Gareth Evans on the “Dogs that Don’t Bark”: Are regional and international peacekeeping efforts reducing the incidence of war?
As Evans notes, one of the problems of measuring success is how to determine the conflicts that were avoided – the Holmesian (Sherlock, not Oliver Wendell) “dogs that did not bark.”
There are many reasons for these turnarounds. They include the end of the era of colonialism, the aftermath of which generated two-thirds or more of all wars from the 1950s to the 1980s. The end of the Cold War meant no more proxy wars fueled by Washington or Moscow, and it also hastened the demise of a number of authoritarian governments that each side had been propping up and that had generated significant internal resentment and resistance.
Evans is a proponent of the doctrine of the “responsibility to protect” – an effort to create a norm that the international community has not a right, but a duty under international law to go into states where through armed conflict, mass human rights violations or large-scale humanitarian disaster, the state has not protected the most basic rights of its inhabitants. Evans explained the concept in this article (via the International Crisis Group website) in Foreign Affairs last fall:
But the best explanation is the one that stares us in the face: the huge increase in international efforts to prevent, manage and resolve conflicts.
The best stories are the ones that do not reach the evening news: the dogs that never barked. Using the hard lessons learned from the disastrous days of the early 1990s in places such as Bosnia, Rwanda and Somalia, the international community is much better now than it ever used to be at preventing conflict. Between 1990 and 2002, the number of U.N. diplomatic missions aimed at stopping wars before they started increased sixfold, according to the Human Security eport. Although sometimes an imperfect tool, economic sanctions against abusive regimes around the world increased elevenfold between 1989 and 2003. Early and sensible action in places such as Burundi, Indonesia and Macedonia has kept most Americans blissfully unaware that these were countries that recently veered away from the large-scale violence that has plagued them in the past.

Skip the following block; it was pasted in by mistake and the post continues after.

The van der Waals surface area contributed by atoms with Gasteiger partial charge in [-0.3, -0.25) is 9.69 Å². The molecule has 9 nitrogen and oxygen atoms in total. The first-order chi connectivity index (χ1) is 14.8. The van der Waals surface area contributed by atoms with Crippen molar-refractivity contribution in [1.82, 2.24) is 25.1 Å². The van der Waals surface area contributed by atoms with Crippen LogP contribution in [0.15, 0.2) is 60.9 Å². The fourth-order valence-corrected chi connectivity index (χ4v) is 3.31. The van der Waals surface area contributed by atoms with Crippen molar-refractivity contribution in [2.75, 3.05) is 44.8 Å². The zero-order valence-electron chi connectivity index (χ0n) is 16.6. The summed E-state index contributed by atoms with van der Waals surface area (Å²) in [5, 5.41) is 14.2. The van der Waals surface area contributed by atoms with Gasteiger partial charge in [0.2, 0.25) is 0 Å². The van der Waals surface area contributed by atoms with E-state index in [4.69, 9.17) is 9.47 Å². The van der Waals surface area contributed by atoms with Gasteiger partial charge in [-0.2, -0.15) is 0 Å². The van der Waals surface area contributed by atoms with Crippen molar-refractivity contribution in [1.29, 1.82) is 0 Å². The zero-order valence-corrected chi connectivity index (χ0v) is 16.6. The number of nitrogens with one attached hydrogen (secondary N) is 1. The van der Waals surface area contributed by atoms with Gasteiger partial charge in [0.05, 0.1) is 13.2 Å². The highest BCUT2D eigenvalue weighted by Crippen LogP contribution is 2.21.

Using this alternative language will help shake up the policy debate, getting governments in particular to think afresh about what the real issues are. Changing the terminology from "intervention" to "protection" gets away from the language of "humanitarian intervention." The latter term has always deeply concerned humanitarian relief organizations, which have hated the association of "humanitarian" with military activity. Beyond that, talking about the "responsibility to protect" rather than the "right to intervene" has three other big advantages. First, it implies evaluating the issues from the point of view of those needing support, rather than those who may be considering intervention. The searchlight is back where it should always be: on the duty to protect communities from mass killing, women from systematic rape, and children from starvation. Second, this formulation implies that the primary responsibility rests with the state concerned. Only if that state is unable or unwilling to fulfill its responsibility to protect, or is itself the interpetrator, should the international community take the responsibility to act in its place. Third, the "responsibility to protect" is an umbrella concept, embracing not just the "responsibility to react" but the "responsibility to prevent" and the "responsibility to rebuild" as well. Both of these dimensions have been much neglected in the traditional humanitarian-intervention debate. Bringing them back to center stage should help make the concept of reaction itself more palatable.
What do OJ readers think of the “responsibility to protect?” Is it just another name for “humanitarian intervention?” Or does it imply a new conception of sovereignty itself, conditioned on “right conduct” at home and within the international community? Comments are open.